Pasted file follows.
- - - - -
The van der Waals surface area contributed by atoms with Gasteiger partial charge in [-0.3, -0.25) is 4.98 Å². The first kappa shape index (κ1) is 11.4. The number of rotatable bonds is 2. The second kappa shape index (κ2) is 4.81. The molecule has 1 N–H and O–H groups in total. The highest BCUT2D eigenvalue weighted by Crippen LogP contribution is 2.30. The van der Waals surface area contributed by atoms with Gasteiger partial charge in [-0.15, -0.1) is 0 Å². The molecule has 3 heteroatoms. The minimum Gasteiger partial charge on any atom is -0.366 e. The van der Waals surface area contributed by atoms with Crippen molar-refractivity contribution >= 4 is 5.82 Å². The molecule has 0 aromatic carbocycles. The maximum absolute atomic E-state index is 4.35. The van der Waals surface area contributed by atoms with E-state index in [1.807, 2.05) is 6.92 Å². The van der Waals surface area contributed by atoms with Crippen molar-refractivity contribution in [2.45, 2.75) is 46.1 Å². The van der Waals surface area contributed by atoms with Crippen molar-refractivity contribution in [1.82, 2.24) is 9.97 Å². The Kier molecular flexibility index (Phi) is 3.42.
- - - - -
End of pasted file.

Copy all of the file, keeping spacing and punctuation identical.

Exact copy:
The van der Waals surface area contributed by atoms with Gasteiger partial charge in [-0.3, -0.25) is 4.98 Å². The first kappa shape index (κ1) is 11.4. The number of rotatable bonds is 2. The second kappa shape index (κ2) is 4.81. The molecule has 1 N–H and O–H groups in total. The highest BCUT2D eigenvalue weighted by Crippen LogP contribution is 2.30. The van der Waals surface area contributed by atoms with Gasteiger partial charge in [-0.15, -0.1) is 0 Å². The molecule has 3 heteroatoms. The minimum Gasteiger partial charge on any atom is -0.366 e. The van der Waals surface area contributed by atoms with Crippen molar-refractivity contribution >= 4 is 5.82 Å². The molecule has 0 aromatic carbocycles. The maximum absolute atomic E-state index is 4.35. The van der Waals surface area contributed by atoms with E-state index in [1.807, 2.05) is 6.92 Å². The van der Waals surface area contributed by atoms with Crippen molar-refractivity contribution in [2.45, 2.75) is 46.1 Å². The van der Waals surface area contributed by atoms with Crippen molar-refractivity contribution in [1.82, 2.24) is 9.97 Å². The Kier molecular flexibility index (Phi) is 3.42.